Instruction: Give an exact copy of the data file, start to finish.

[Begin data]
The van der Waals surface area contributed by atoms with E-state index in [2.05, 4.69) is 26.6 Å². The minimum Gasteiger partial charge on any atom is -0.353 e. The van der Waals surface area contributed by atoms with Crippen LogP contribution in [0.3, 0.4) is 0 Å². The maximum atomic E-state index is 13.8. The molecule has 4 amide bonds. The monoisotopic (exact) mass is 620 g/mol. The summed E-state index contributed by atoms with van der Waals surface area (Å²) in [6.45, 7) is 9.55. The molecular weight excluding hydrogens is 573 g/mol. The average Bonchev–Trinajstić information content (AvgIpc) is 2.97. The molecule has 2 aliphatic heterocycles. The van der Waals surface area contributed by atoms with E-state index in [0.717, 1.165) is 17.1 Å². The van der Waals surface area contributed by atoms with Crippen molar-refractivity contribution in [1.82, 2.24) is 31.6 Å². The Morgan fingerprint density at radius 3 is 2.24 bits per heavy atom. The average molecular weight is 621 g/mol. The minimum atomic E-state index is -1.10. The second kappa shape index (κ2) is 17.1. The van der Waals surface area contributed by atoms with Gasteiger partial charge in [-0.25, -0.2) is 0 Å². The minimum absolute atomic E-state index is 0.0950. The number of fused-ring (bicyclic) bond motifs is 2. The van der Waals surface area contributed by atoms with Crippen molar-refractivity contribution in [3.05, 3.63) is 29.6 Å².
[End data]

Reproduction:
The van der Waals surface area contributed by atoms with E-state index in [2.05, 4.69) is 26.6 Å². The minimum Gasteiger partial charge on any atom is -0.353 e. The van der Waals surface area contributed by atoms with Crippen LogP contribution in [0.3, 0.4) is 0 Å². The maximum atomic E-state index is 13.8. The molecule has 4 amide bonds. The monoisotopic (exact) mass is 620 g/mol. The summed E-state index contributed by atoms with van der Waals surface area (Å²) in [6.45, 7) is 9.55. The molecular weight excluding hydrogens is 573 g/mol. The average Bonchev–Trinajstić information content (AvgIpc) is 2.97. The molecule has 2 aliphatic heterocycles. The van der Waals surface area contributed by atoms with E-state index in [0.717, 1.165) is 17.1 Å². The van der Waals surface area contributed by atoms with Crippen molar-refractivity contribution in [1.82, 2.24) is 31.6 Å². The Morgan fingerprint density at radius 3 is 2.24 bits per heavy atom. The average molecular weight is 621 g/mol. The minimum atomic E-state index is -1.10. The second kappa shape index (κ2) is 17.1. The van der Waals surface area contributed by atoms with Gasteiger partial charge in [-0.25, -0.2) is 0 Å². The minimum absolute atomic E-state index is 0.0950. The number of fused-ring (bicyclic) bond motifs is 2. The van der Waals surface area contributed by atoms with Crippen molar-refractivity contribution in [3.05, 3.63) is 29.6 Å².